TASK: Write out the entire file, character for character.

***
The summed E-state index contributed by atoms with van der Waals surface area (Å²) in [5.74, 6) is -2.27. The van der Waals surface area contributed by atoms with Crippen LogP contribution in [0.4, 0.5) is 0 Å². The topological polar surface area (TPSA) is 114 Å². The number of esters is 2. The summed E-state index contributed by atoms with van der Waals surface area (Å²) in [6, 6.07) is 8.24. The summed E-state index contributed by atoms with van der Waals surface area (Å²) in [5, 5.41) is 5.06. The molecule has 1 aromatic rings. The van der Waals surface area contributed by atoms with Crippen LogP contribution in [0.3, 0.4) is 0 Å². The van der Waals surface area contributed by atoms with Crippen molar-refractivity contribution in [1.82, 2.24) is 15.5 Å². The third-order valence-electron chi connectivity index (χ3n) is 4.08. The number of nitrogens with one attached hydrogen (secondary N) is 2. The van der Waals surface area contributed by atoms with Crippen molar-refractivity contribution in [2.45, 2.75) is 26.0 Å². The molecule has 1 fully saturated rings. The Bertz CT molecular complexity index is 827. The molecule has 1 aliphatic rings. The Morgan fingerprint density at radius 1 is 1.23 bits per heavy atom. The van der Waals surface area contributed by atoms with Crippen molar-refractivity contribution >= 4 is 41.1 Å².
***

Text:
The summed E-state index contributed by atoms with van der Waals surface area (Å²) in [5.74, 6) is -2.27. The van der Waals surface area contributed by atoms with Crippen LogP contribution in [0.4, 0.5) is 0 Å². The topological polar surface area (TPSA) is 114 Å². The number of esters is 2. The summed E-state index contributed by atoms with van der Waals surface area (Å²) in [6, 6.07) is 8.24. The summed E-state index contributed by atoms with van der Waals surface area (Å²) in [5, 5.41) is 5.06. The molecule has 1 aromatic rings. The van der Waals surface area contributed by atoms with Crippen LogP contribution in [0.3, 0.4) is 0 Å². The van der Waals surface area contributed by atoms with Crippen molar-refractivity contribution in [1.82, 2.24) is 15.5 Å². The third-order valence-electron chi connectivity index (χ3n) is 4.08. The number of nitrogens with one attached hydrogen (secondary N) is 2. The van der Waals surface area contributed by atoms with Crippen molar-refractivity contribution in [2.45, 2.75) is 26.0 Å². The molecule has 1 fully saturated rings. The Bertz CT molecular complexity index is 827. The molecule has 1 aliphatic rings. The Morgan fingerprint density at radius 1 is 1.23 bits per heavy atom. The van der Waals surface area contributed by atoms with Crippen molar-refractivity contribution >= 4 is 41.1 Å².